The Necromancer (2018)

Director: Stuart Brennan
Starring: Stuart Brennan, Marcus Macleod, Mark Paul Wake….UK. 1h 28m

This darkly twisted fairy tale follows a group of soldiers fleeing a war zone who find themselves lost deep in the woods where only magical things can happen.This British horror with a small budget definitely dreams big and while it has a solid story the execution comes across a little trying.

There is evil inside all of us.

After deciding that war isn’t for them, a handful of men from all areas of the British isles flee the Napoleonic wars, on the way back to Britain, they find themselves deep in the freezing Black Forest, thinking of old fairy tales and soon hearing voices. One by one they all encounter the source of the dark whispers, but with reference to a woman they wronged before leaving for war, their indiscretions are soon used against them as they are preyed upon by dark magical forces.

Drawing on ideas of retribution, guilt, Hans Christian Anderson and in my honest opinion, the Ritual (2017), this delightful idea is really spot on but the execution really isn’t quite there, and at times a bit child like. I wouldn’t ever want to criticize Stuart Brennan’s cinematic career, he’s incredibly active and always with something different, but I do wonder if maybe he’s spreading himself too thin?

Unlike Dog Soldiers (2002) where a group of loyal British soldiers unknowingly walk into a trap and are then hunted by Werewolves, we want them to fight and make it through the night, in stark contrast this crew of douchebag deserters each did something treacherous in their past, luckily it’s pulled from their psyche and used against them. The set up becomes a tad repetitive, a distant voice in the forest is heard by a target, he wanders off and then he’s away with the fairy with dis formed nipples, and tortured in some gruesome way. It’s almost interesting to see it played out in this way as Brennan tries to toy with our perception of the truth, but the fun is drained from the story due to the repetition and it begins to feel labored.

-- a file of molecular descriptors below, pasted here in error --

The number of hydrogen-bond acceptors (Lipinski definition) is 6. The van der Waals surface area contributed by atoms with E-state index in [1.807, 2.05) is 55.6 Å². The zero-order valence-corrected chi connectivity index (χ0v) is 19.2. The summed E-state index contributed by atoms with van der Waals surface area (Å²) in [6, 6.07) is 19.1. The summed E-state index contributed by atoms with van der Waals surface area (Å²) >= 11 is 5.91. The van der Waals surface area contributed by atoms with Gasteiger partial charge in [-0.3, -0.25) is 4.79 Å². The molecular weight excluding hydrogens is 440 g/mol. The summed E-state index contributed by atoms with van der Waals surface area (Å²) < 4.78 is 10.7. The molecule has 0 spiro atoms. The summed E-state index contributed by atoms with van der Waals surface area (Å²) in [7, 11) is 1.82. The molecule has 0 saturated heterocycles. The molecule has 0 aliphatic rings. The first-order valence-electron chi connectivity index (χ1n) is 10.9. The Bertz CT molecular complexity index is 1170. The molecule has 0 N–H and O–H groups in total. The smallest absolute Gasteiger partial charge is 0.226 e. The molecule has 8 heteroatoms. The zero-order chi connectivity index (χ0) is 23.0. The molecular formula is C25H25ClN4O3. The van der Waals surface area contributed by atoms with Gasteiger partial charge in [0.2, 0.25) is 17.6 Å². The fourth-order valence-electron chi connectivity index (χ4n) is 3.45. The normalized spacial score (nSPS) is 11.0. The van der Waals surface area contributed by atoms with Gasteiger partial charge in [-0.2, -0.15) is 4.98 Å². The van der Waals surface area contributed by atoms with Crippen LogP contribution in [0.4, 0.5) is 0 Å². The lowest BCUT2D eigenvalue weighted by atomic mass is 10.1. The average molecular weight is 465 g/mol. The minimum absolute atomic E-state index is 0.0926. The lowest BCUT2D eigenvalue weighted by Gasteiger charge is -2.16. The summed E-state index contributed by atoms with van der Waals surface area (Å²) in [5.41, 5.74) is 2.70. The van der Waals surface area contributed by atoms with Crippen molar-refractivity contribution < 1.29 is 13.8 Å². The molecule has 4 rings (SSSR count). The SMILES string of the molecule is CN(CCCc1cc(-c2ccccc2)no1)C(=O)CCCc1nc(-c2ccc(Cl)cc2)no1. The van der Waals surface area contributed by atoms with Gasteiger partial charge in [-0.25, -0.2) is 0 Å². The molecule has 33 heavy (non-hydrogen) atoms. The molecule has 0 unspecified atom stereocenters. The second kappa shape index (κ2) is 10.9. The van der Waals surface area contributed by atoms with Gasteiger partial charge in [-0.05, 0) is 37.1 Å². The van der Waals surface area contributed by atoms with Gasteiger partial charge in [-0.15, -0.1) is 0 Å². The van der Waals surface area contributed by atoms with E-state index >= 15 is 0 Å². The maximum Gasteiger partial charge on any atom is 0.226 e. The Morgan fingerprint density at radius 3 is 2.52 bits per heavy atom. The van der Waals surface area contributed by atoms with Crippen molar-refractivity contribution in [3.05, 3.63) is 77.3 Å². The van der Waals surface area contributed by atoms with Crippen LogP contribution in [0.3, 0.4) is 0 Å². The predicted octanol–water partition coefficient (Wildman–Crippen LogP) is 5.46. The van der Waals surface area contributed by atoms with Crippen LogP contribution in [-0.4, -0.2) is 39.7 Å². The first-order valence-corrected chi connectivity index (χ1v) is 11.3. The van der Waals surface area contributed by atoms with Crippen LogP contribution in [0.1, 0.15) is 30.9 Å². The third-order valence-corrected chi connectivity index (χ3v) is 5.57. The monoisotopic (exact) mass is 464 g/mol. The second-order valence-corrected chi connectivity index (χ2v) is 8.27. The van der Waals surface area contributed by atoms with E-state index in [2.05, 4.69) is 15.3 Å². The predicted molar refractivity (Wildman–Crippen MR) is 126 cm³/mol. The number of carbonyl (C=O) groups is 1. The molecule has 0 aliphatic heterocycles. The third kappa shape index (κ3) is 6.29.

All said and done it works, it’s not as fully worked as it could be, but with the rise of Folk Horrors out there, a bit more homework and some flare with the kills would be the difference of night and day.

Sadly the villain failed to really scare as much as it could have, despite the threats to always be watching, it was just a bit of a weak final display, but the previous torture scenes were ok, each man is slowly picked apart someone they victimised in the past, but they generally reappear with some costume shop horns and a flashback.

Not offensive but does rely on a bit of audience gullibility to really achieve its goal, for me it was harmless horror fun.

Despite this being a little weary I really am addicted to Breannas movies, they have a flavour of their own which if they tick all the boxes but I wish I could work out what lets them down, hopefully he will work it out and finally hit out a real winner and more knees and kilts please 😀

Rating: 4/10

R: A Field in England (2013), The Ritual (2017), Dog Soldiers (2002)
L: A-Z of war horrors, Lost deep in the woods,
5s: Sturat Brennan.
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